New Paper: Estimating #offshore #windpower in the German bight. It describes the depletion effects of the #windenergy resource and its implications for the 70 GW target in an accessible way, based on our Agora Energiewende study. https://doi.org/10.1002/piuz.202201654 https://export.arxiv.org/pdf/2301.01043

Offshore wind energy is rapidly growing, but what happens when more and more wind turbines deplete the regional wind energy resource?

Offshore wind energy is a key component in the energy transition in Germany, with the German Government aiming to expand installed capacity to 70 GW by 2050. But with more wind turbines installed within a region, the more they deplete the regional wind resource. This results in lower wind speeds, lower turbine efficiencies, yielding overall less electricity compared to the case in which this depletion effect is not considered. We evaluated this effect with colleagues from DTU Wind Energy and Agora Energiewende a few years ago. The outcome is that the depletion effects are significant and important, and, at the same time, offshore wind energy can nevertheless contribute substantially to German electricity needs. These outcomes are summarized in this Agora report and this blogpost.

Figure: Regions considered for Offshore wind energy in the German bight.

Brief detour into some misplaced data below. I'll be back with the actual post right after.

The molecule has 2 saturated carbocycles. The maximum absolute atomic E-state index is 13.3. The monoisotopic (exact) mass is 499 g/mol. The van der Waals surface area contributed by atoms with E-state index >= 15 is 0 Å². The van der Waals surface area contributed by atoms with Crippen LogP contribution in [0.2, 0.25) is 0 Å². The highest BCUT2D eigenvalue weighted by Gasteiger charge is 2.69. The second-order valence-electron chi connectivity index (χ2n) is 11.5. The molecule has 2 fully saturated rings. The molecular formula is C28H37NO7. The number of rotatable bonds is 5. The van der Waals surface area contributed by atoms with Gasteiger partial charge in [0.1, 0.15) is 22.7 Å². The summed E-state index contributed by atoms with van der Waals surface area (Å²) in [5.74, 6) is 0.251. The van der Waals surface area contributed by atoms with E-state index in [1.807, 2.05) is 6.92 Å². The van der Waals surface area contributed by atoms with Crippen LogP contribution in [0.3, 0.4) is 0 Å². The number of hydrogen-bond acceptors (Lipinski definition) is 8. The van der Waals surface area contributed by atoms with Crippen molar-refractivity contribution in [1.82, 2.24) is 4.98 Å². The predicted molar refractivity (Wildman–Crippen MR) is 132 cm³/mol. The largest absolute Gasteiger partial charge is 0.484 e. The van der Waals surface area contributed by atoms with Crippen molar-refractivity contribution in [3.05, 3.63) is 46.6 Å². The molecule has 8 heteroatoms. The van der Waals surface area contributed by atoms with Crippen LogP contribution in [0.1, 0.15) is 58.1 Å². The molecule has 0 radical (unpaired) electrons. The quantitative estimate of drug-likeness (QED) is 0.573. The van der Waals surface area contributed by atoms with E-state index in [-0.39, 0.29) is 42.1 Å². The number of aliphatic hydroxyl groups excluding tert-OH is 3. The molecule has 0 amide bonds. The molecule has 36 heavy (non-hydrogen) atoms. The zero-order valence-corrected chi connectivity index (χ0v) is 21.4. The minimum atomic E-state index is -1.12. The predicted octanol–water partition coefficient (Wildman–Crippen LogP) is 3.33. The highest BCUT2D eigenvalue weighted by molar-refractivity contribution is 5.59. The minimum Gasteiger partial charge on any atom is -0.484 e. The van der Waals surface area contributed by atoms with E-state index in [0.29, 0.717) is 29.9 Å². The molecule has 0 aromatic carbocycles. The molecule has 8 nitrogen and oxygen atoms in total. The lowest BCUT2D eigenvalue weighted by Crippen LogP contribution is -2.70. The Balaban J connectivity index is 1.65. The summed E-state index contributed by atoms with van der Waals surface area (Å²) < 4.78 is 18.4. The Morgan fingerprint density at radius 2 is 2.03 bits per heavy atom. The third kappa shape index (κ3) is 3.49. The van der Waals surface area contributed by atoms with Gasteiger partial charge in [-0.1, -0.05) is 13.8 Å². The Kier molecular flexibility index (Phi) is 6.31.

In the new paper, these insights are summarized in a shorter and more accessible way. The energy transition is really important, yet also hotly debated, with a lot of misinformation circulating. For a more rational and informed discussion, it is critical to have solid and objective approaches available, approaches that are transparent and understandable, which the increasingly complex numerical weather simulation models are not. I hope to contribute to such a greater understanding with this paper. The paper describes our physics-based KEBA approach and how it is applied to evaluate the scenarios of offshore wind energy in the German Bight. The KEBA approach is physical yet simple – it simply budgets kinetic energy fluxes of the lower atmosphere of the region, the stuff that wind turbines need to generate electricity. KEBA works very well, able to reproduce the results of the much more complex numerical simulations with the WRF model. I find this scientifically quite satisfying, that one can get the relevant insights with just a little bit of essential physics.

The new paper is published in German in Physik in Unserer Zeit, with an English translation of the paper available on arXiv. A spreadsheet with the scenarios and evaluations is available here.

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